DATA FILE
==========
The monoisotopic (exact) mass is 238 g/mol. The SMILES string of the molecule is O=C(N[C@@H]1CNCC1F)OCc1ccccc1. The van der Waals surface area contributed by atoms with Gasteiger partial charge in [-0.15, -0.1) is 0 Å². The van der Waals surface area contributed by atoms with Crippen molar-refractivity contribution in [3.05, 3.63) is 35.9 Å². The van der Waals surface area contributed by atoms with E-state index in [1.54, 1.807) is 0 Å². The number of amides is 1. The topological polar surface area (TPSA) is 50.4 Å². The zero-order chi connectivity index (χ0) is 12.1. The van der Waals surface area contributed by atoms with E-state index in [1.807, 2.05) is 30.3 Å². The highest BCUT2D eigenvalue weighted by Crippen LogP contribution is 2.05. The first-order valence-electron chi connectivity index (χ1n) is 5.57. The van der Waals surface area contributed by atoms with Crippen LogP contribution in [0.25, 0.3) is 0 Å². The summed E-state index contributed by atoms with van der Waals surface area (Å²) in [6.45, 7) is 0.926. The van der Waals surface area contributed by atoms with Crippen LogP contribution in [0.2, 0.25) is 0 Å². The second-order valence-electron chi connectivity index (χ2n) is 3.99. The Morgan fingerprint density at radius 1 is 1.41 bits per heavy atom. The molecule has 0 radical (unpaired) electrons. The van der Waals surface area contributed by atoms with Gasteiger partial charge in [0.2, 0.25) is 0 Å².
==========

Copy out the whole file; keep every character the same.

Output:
The monoisotopic (exact) mass is 238 g/mol. The SMILES string of the molecule is O=C(N[C@@H]1CNCC1F)OCc1ccccc1. The van der Waals surface area contributed by atoms with Gasteiger partial charge in [-0.15, -0.1) is 0 Å². The van der Waals surface area contributed by atoms with Crippen molar-refractivity contribution in [3.05, 3.63) is 35.9 Å². The van der Waals surface area contributed by atoms with E-state index in [1.54, 1.807) is 0 Å². The number of amides is 1. The topological polar surface area (TPSA) is 50.4 Å². The zero-order chi connectivity index (χ0) is 12.1. The van der Waals surface area contributed by atoms with E-state index in [1.807, 2.05) is 30.3 Å². The highest BCUT2D eigenvalue weighted by Crippen LogP contribution is 2.05. The first-order valence-electron chi connectivity index (χ1n) is 5.57. The van der Waals surface area contributed by atoms with Crippen LogP contribution in [0.25, 0.3) is 0 Å². The summed E-state index contributed by atoms with van der Waals surface area (Å²) in [6.45, 7) is 0.926. The van der Waals surface area contributed by atoms with Crippen LogP contribution in [0.2, 0.25) is 0 Å². The second-order valence-electron chi connectivity index (χ2n) is 3.99. The Morgan fingerprint density at radius 1 is 1.41 bits per heavy atom. The molecule has 0 radical (unpaired) electrons. The van der Waals surface area contributed by atoms with Gasteiger partial charge in [0.2, 0.25) is 0 Å².